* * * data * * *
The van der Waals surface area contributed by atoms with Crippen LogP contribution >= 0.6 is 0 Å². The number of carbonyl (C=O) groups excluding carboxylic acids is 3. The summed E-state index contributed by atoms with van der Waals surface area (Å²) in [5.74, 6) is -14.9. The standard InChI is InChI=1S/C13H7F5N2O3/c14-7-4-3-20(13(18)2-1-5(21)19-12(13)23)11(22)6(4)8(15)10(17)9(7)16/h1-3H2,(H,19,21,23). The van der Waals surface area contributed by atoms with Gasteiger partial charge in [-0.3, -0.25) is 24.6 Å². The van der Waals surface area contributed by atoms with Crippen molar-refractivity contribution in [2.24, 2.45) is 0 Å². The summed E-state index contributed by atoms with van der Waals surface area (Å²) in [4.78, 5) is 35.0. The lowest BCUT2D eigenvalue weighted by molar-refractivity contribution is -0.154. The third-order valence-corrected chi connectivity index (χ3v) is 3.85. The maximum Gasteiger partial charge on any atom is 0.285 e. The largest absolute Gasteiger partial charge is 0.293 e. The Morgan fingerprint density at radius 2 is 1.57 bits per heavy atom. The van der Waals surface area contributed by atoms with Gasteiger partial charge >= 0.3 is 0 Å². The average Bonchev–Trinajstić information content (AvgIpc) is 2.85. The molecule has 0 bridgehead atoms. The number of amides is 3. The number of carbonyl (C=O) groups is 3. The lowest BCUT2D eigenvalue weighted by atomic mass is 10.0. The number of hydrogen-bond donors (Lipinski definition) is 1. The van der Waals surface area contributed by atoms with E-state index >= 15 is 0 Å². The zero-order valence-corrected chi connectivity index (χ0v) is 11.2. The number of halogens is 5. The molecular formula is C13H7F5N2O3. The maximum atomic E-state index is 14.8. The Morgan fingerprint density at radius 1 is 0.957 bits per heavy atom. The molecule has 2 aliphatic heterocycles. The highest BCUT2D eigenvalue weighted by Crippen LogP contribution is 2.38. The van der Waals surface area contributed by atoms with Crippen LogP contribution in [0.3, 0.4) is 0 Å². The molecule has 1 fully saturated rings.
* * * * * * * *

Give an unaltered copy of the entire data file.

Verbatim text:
The van der Waals surface area contributed by atoms with Crippen LogP contribution >= 0.6 is 0 Å². The number of carbonyl (C=O) groups excluding carboxylic acids is 3. The summed E-state index contributed by atoms with van der Waals surface area (Å²) in [5.74, 6) is -14.9. The standard InChI is InChI=1S/C13H7F5N2O3/c14-7-4-3-20(13(18)2-1-5(21)19-12(13)23)11(22)6(4)8(15)10(17)9(7)16/h1-3H2,(H,19,21,23). The van der Waals surface area contributed by atoms with Gasteiger partial charge in [-0.3, -0.25) is 24.6 Å². The van der Waals surface area contributed by atoms with Crippen molar-refractivity contribution in [2.24, 2.45) is 0 Å². The summed E-state index contributed by atoms with van der Waals surface area (Å²) in [4.78, 5) is 35.0. The lowest BCUT2D eigenvalue weighted by molar-refractivity contribution is -0.154. The third-order valence-corrected chi connectivity index (χ3v) is 3.85. The maximum Gasteiger partial charge on any atom is 0.285 e. The largest absolute Gasteiger partial charge is 0.293 e. The Morgan fingerprint density at radius 2 is 1.57 bits per heavy atom. The van der Waals surface area contributed by atoms with Gasteiger partial charge >= 0.3 is 0 Å². The average Bonchev–Trinajstić information content (AvgIpc) is 2.85. The molecule has 0 bridgehead atoms. The number of amides is 3. The number of carbonyl (C=O) groups is 3. The lowest BCUT2D eigenvalue weighted by atomic mass is 10.0. The number of hydrogen-bond donors (Lipinski definition) is 1. The van der Waals surface area contributed by atoms with E-state index >= 15 is 0 Å². The zero-order valence-corrected chi connectivity index (χ0v) is 11.2. The number of halogens is 5. The molecular formula is C13H7F5N2O3. The maximum atomic E-state index is 14.8. The Morgan fingerprint density at radius 1 is 0.957 bits per heavy atom. The molecule has 2 aliphatic heterocycles. The highest BCUT2D eigenvalue weighted by Crippen LogP contribution is 2.38. The van der Waals surface area contributed by atoms with Crippen LogP contribution in [0.3, 0.4) is 0 Å². The molecule has 1 fully saturated rings.